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By the Will of Genghis Khan (Tayna Chingis Khaana) - arthouse and international DVD / foreign language DVD / action and adventure DVD review
BY THE WILL OF GENGHIS KHAN (Tayna Chingis Khaana) Not rated by the Motion Picture Association of America rating: 2 1/2 stars
Featuring: Eduard Ondar, Oleg Taktarov, Cary-Hiroyuki Tagawa, Orgil Makhaan
Directors: Andrei Borissov   Distributor: MTI Home Video
DVD release: 07 September 2010   Runtime: 120 minutes (1 disc)
Format: AC-3, Color, Dolby, DVD, NTSC, Subtitled, Surround Sound, Widescreen
DVD Features: Aspect ratio 1.77:1, Audio tracks (Russian - Dolby Digital 5.1 Surround, Dolby Digital 2.0), Subtitles (English), Trailers

BY THE WILL OF GENGHIS KHAN(Tayna Chingis Khaana)BY THE WILL OF GENGHIS KHAN is an epic war actioner truly in the spirit of Braveheart and Troy. Unfortunately, the film is uneven: though breathtaking in scope and cinematography, it is very thin in terms of plot and character development.

The film tells the story of Temujin, who would eventually become the infamous Ghengis Khan. It starts at childhood, as he becomes sworn brothers with Jamuka, who saves young Temujin from drowning. Years later, a tragic incident occurs: as young Temujin ascends to power, one of his men kills the blood brother of Jamuka for attempting to steal a horse. Temujin had to put the law ahead of friendship, leading to an eventual blood feud between the two former friends.

The clear strength of the film is the cinematography. Shot on location in Russia and Mongolia, the landscape is both breathtaking and fearsome. Many shots involve the camera sweeping down from great heights onto isolated figures. The scenery shifts from barren, windswept plains to mountains that offer views from miles above the earth. The battle scenes are epic in scope, and beautifully choreographed, with seemingly thousands of extras staging elaborate battles on horseback.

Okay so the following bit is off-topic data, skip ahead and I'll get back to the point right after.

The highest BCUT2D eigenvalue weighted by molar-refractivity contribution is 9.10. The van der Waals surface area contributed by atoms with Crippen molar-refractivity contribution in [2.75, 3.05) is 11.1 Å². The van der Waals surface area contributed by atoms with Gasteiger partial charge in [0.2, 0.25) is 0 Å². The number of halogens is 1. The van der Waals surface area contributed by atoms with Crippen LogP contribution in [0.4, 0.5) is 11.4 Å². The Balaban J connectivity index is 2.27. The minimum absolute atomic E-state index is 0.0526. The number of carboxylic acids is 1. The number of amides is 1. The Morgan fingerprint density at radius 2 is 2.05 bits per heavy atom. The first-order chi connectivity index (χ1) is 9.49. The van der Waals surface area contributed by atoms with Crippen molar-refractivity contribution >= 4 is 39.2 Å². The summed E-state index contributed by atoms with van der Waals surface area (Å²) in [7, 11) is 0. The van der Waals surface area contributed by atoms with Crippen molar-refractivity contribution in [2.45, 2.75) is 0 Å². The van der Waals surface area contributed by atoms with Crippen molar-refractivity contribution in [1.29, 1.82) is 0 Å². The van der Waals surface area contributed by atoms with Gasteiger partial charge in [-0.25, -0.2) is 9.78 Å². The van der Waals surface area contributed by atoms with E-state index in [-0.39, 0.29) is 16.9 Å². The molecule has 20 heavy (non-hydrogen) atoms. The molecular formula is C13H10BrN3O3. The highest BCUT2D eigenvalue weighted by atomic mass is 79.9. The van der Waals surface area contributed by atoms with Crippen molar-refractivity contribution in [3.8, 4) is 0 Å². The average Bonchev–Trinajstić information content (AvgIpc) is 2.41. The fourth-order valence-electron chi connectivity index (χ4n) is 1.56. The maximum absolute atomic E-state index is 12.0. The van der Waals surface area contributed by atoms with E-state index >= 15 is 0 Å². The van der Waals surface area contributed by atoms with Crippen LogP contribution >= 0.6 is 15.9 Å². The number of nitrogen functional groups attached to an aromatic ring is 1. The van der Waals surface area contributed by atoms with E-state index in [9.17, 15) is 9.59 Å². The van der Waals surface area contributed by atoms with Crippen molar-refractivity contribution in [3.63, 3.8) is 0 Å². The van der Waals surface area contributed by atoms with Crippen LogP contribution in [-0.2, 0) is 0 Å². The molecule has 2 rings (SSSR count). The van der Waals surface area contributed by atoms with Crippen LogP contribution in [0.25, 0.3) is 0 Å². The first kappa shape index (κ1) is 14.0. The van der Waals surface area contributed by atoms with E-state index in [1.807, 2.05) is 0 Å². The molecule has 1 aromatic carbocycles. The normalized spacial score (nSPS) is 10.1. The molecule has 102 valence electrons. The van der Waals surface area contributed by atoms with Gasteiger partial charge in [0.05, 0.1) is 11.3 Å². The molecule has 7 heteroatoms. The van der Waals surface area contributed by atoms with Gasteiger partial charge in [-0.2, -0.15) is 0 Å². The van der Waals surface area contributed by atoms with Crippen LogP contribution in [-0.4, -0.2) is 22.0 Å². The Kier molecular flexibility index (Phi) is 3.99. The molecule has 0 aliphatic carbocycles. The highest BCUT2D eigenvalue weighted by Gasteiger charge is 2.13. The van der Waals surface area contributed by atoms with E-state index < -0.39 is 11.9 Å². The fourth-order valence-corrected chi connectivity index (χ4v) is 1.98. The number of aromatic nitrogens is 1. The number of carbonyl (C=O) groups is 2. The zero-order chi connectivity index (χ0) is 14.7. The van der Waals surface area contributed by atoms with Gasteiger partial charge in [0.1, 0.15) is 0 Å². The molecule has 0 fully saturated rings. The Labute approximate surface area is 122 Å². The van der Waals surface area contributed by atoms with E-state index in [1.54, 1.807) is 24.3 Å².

Where the film falls short is in plot: it simply tries to cover too much ground. The story hurtles too fast from Temujin's childhood to his young adulthood to his ascent to power. It becomes too confusing to keep track of major characters, or why the audience should care about them. It seems that Temujin almost overnight goes from being a traumatized child to a leader of an army without any true explanation as to how. The film rushes the first act too much in order to hurry to the battles scenes in the second half.

Another weakness: the DVD quality. MTI lacks the finances of the big studios, obviously, but the print the DVD is based on is of poor quality which sadly detracts from the cinematography. A high quality Blu-ray is likely not in the cards, but such a print would greatly enhance the overall quality of the film. Still, fans of epics might enjoy this one as a rental.
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reviewed by Trent Daniel
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